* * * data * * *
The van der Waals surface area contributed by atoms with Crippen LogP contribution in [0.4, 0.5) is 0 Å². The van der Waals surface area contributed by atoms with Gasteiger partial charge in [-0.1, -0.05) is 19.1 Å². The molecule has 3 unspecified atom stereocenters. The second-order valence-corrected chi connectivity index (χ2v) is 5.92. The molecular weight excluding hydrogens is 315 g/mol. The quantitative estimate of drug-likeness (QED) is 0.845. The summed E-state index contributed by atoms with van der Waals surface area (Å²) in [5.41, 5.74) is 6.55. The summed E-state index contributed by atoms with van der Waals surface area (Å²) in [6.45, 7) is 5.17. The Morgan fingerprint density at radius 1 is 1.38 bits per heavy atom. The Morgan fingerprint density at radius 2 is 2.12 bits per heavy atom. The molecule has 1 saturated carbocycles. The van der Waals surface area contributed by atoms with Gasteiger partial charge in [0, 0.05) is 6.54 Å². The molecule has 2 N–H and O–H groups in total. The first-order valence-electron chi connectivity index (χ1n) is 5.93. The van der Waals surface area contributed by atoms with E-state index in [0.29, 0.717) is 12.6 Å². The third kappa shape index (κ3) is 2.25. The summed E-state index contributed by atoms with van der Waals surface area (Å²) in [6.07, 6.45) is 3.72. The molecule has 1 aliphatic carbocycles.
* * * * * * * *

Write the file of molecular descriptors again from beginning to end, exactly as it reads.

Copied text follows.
The van der Waals surface area contributed by atoms with Crippen LogP contribution in [0.4, 0.5) is 0 Å². The van der Waals surface area contributed by atoms with Gasteiger partial charge in [-0.1, -0.05) is 19.1 Å². The molecule has 3 unspecified atom stereocenters. The second-order valence-corrected chi connectivity index (χ2v) is 5.92. The molecular weight excluding hydrogens is 315 g/mol. The quantitative estimate of drug-likeness (QED) is 0.845. The summed E-state index contributed by atoms with van der Waals surface area (Å²) in [5.41, 5.74) is 6.55. The summed E-state index contributed by atoms with van der Waals surface area (Å²) in [6.45, 7) is 5.17. The Morgan fingerprint density at radius 1 is 1.38 bits per heavy atom. The Morgan fingerprint density at radius 2 is 2.12 bits per heavy atom. The molecule has 1 saturated carbocycles. The van der Waals surface area contributed by atoms with Gasteiger partial charge in [0, 0.05) is 6.54 Å². The molecule has 2 N–H and O–H groups in total. The first-order valence-electron chi connectivity index (χ1n) is 5.93. The van der Waals surface area contributed by atoms with E-state index in [0.29, 0.717) is 12.6 Å². The third kappa shape index (κ3) is 2.25. The summed E-state index contributed by atoms with van der Waals surface area (Å²) in [6.07, 6.45) is 3.72. The molecule has 1 aliphatic carbocycles.